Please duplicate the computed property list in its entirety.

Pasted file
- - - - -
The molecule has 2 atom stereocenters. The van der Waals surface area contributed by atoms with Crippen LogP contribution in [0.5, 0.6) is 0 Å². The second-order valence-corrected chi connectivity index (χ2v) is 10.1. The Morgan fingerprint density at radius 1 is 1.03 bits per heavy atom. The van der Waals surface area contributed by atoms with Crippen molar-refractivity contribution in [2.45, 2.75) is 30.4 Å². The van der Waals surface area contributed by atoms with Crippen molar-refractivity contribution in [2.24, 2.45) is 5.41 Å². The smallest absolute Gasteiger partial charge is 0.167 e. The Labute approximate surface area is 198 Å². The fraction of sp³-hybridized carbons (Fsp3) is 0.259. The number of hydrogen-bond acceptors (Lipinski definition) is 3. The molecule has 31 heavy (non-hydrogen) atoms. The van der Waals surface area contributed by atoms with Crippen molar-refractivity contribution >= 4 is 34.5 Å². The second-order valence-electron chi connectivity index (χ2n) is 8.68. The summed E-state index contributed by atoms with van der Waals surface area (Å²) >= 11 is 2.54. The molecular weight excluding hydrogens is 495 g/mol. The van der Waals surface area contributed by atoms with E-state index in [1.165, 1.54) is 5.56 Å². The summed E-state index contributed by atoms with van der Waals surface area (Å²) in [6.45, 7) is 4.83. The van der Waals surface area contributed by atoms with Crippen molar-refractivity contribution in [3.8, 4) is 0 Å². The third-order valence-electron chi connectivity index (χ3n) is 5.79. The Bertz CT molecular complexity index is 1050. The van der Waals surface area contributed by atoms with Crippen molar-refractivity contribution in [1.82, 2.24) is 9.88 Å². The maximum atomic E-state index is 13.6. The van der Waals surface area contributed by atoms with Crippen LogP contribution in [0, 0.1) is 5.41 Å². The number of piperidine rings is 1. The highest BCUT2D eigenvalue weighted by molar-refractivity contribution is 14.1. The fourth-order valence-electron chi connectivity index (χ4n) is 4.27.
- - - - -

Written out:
The molecule has 2 atom stereocenters. The van der Waals surface area contributed by atoms with Crippen LogP contribution in [0.5, 0.6) is 0 Å². The second-order valence-corrected chi connectivity index (χ2v) is 10.1. The Morgan fingerprint density at radius 1 is 1.03 bits per heavy atom. The van der Waals surface area contributed by atoms with Crippen molar-refractivity contribution in [2.45, 2.75) is 30.4 Å². The van der Waals surface area contributed by atoms with Crippen molar-refractivity contribution in [2.24, 2.45) is 5.41 Å². The smallest absolute Gasteiger partial charge is 0.167 e. The Labute approximate surface area is 198 Å². The fraction of sp³-hybridized carbons (Fsp3) is 0.259. The number of hydrogen-bond acceptors (Lipinski definition) is 3. The molecule has 31 heavy (non-hydrogen) atoms. The van der Waals surface area contributed by atoms with Crippen molar-refractivity contribution >= 4 is 34.5 Å². The second-order valence-electron chi connectivity index (χ2n) is 8.68. The summed E-state index contributed by atoms with van der Waals surface area (Å²) >= 11 is 2.54. The molecular weight excluding hydrogens is 495 g/mol. The van der Waals surface area contributed by atoms with E-state index in [1.165, 1.54) is 5.56 Å². The summed E-state index contributed by atoms with van der Waals surface area (Å²) in [6.45, 7) is 4.83. The van der Waals surface area contributed by atoms with Crippen molar-refractivity contribution in [3.8, 4) is 0 Å². The third-order valence-electron chi connectivity index (χ3n) is 5.79. The Bertz CT molecular complexity index is 1050. The van der Waals surface area contributed by atoms with Crippen molar-refractivity contribution in [1.82, 2.24) is 9.88 Å². The maximum atomic E-state index is 13.6. The van der Waals surface area contributed by atoms with Crippen LogP contribution in [0, 0.1) is 5.41 Å². The number of piperidine rings is 1. The highest BCUT2D eigenvalue weighted by molar-refractivity contribution is 14.1. The fourth-order valence-electron chi connectivity index (χ4n) is 4.27.